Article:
Class Action by Chris James

Let me begin by saying that writing a novel is a terrific achievement, and one that I have yet to make. My hat is off to anyone who can complete a novel.

That said, here is my honest opinion of Chris James’ Class Action, a science-fiction thriller which I finished reading this afternoon.

Characters: Class Action begins like a courtroom drama, albeit one set about 20 years in the future. Our introduction to this future is from the perspective of a junior associate, Alek, in the Warsaw, Poland office of international law firm MGB.

Through Alek’s eyes, we meet a host of high-powered attorneys and support staff — all of them difficult and volatile — which to me, made them believable. They are also colorful and in some cases flamboyant — like Alek’s boss a few steps up, Managing Partner Lucian Lis who is a “drunk, womaniser, drug user and the boss.”

Later on, there are terrorists, a likeable French scientist who is primarily responsible for the new technology which is central to the story, Alek’s parents and his spouse, and more. Most get at least some description.

Plot: A new technology, Complete Cerebrum Imaging, is an electronic personality scanner that can allegedly lay bare every nook and cranny of the human persona — perhaps even of the soul. The technology proves disruptive to global society, and is at the center of a high-profile lawsuit dumped into the lap of our protagonist Alek.

It’s a lawsuit Alek must win, or MGB will close the Warsaw office throwing Alek and hundreds of others out of work. That turns out to be only the tip of what’s at stake, as Alek learns during his journey through the action of the novel.

Setting: The action takes place about 20 years from now, in metropolitan Warsaw, Poland. Alek also undertakes a rescue mission to Paris. Much of the action takes place in boardrooms and courtrooms. During courtroom testimony we also get a vivid tour through the mind of a murderer, courtesy of a CCI scan. Alas, we don’t get much about either of the famed, historic cities. The action could just as easily have taken place in any two major cities.

What I thought could have been done better: In the Paris sequence, Chris mentions some real locations:

Alek’s slate tracked one street battle as it moved south out of St. Germain and into Montparnasse, but in the last few minutes it appeared to have stabilised. A news feed from on the spot showed many bodies and burning buildings along the Rue d’Alembert.

The place-names themselves are evocative, but without description somewhere, the settings become generic. Especially with the unusual Warsaw location, I think Chris missed an opportunity to show off what I’m sure is a beautiful, historic city as a dramatic counterpoint to the social unrest evoked by futuristic technology.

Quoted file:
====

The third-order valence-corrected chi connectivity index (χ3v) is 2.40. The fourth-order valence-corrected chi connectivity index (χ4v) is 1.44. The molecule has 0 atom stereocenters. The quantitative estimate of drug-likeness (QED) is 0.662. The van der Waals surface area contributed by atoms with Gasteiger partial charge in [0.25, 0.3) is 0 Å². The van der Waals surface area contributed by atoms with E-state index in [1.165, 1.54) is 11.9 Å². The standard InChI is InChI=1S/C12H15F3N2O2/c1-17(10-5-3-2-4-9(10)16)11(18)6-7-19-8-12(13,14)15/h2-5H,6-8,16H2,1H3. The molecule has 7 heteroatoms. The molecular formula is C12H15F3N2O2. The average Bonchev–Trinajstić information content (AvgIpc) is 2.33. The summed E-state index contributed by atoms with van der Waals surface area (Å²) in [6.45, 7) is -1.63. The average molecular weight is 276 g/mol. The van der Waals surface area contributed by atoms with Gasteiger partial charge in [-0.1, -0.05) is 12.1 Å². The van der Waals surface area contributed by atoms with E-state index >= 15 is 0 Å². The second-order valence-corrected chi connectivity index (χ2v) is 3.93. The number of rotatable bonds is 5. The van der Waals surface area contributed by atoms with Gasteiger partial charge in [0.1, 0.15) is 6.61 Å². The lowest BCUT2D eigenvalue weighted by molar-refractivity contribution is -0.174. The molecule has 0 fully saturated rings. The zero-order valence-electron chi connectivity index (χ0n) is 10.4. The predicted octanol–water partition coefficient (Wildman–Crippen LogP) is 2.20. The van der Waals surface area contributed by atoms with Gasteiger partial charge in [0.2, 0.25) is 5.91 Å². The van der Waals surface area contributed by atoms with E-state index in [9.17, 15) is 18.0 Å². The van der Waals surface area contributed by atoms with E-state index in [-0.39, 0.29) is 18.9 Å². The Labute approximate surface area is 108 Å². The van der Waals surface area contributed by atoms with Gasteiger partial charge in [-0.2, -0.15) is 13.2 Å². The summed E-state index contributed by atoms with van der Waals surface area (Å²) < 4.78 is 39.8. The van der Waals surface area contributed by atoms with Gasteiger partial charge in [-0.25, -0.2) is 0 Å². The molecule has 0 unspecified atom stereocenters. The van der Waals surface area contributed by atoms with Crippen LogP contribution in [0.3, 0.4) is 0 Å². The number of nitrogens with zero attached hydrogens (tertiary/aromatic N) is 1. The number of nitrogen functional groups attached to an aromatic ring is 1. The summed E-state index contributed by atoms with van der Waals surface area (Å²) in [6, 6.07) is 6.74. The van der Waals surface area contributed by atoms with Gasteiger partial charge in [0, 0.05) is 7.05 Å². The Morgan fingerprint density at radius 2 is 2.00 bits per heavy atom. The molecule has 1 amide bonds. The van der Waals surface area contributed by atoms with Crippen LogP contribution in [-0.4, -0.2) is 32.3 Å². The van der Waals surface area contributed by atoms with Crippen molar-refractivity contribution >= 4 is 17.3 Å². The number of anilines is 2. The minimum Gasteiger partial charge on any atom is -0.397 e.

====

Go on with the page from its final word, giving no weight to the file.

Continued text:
I thought the courtroom drama scenes in the novel’s first quarter could have been handled better, too. Here we have a high-profile, high-stakes case — but the litigation itself consists of one technical expert from each side going on the stand. There wasn’t really even much courtroom sparring — it was mostly the CCI inventor explaining his invention to the three judges, for the benefit of us readers, ala the tired literary device of “the scientist’s dumb daughter.”

The basis of the lawsuit is that the makers of a cheap slasher film are allegedly responsible for causing one of the film’s viewers to kill a young girl. Alek must prove, via CCI scan, that the murderer, already behind bars, was allegedly fatally influenced by the film. Alek has the inventor of Complete Cerebrum Imaging on the stand to explain it to the judges — which explanation seems to comprise the whole case.

I wondered — where is the supporting testimony? The psychologists and psychiatrists? the other arguments and witnesses buttressing the case? It seemed to me that Chris was so busy trying to explain the technology, he lost out on some of the potential for courtroom drama — and possibly a little added realism.

As a teacher and practitioner of journalism, I’ve always known that the more sources a story has, the greater, usually, its credibility. I would think the same holds true for a court case. Maybe not — no lawyer me.

What I thought was good: I really enjoyed all the legal stuff — which may be why I was a bit disappointed with the court proceedings. Chris obviously knows the legal world, and if not an attorney himself, at least seems familiar with legal personalities.

The book is also rich in societal issues including invasion of privacy and the effect of new technologies on unprepared societies.

There’s plenty of well-written action too. About halfway through, the book shifts gears from boardrooms and courtrooms to the thrills denoted on the book’s cover, as Alek tries to escape down the stairwell from a collapsing skyscraper. Note the vivid verbs and active voice.

Above him an evil blackness descended with unremitting, irresistible power. As it closed the gap the distant steel handrails buckled over and twisted, as if performing some kind of dance, before disappearing in the black dust which hurtled down headlong towards him. He could barely hear for the deafening noise the blood made in his ears, but he thought the air carried the shrieks of truncated screams.